Exposure to some types of mold can cause serious health issues. Though facility managers should always be on the lookout for potential sources of mold growth, rainy fall weather and peak hurricane season on the Atlantic coast make it an important time to ensure that a building can stand up to moisture intrusion that can lead to mold problems.
To raise awareness and encourage proactive strategies, the Environmental Protection Agency (EPA) designates the month of September as National Indoor Mold Awareness Month. According to CertainTeed, a manufacturer of exterior and interior home products, there are several ways to prevent indoor mold from taking over your building.
- Fix Leaks. Facility managers should check for leaky roofs, foundations, faucets, and pipes on a regular basis, making sure they aren’t allowing extra moisture to accumulate in these areas. Leaks should be fixed as soon as they are found.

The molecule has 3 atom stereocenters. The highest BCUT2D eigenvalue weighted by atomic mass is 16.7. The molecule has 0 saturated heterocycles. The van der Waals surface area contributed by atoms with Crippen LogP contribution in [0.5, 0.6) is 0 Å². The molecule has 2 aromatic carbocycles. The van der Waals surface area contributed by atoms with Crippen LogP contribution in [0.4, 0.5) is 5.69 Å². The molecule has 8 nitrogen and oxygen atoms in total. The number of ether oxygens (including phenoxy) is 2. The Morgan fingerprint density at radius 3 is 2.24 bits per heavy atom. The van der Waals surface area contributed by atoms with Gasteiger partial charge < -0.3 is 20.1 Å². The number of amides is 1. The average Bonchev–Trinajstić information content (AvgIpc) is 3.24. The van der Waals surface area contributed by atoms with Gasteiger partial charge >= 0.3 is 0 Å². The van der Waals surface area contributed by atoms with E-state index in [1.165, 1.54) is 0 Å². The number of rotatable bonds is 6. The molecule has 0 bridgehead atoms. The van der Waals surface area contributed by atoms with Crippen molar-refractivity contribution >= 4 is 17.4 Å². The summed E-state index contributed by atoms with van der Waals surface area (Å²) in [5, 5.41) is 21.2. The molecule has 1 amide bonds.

- Keep humidity under control. The ideal humidity for a building is between 30% and 50%. Relative humidity can be measured with an inexpensive moisture or humidity meter.
- Remove wet materials as soon as possible. If a building has experienced flooding or other water damage, the Centers for Disease Control and Prevention recommends removing all porous items, such as carpet, upholstery, drywall, and ceiling tiles within 48 hours. If an area larger than 10 square feet has been affected, the EPA recommends hiring a qualified mold remediation specialist to help with removal.
- Watch for ground water. Checking the exterior of buildings regularly will help avoid the accumulation of ground water, which can cause mold. If found, route water away using downspouts and re-grade to slope water away from the building.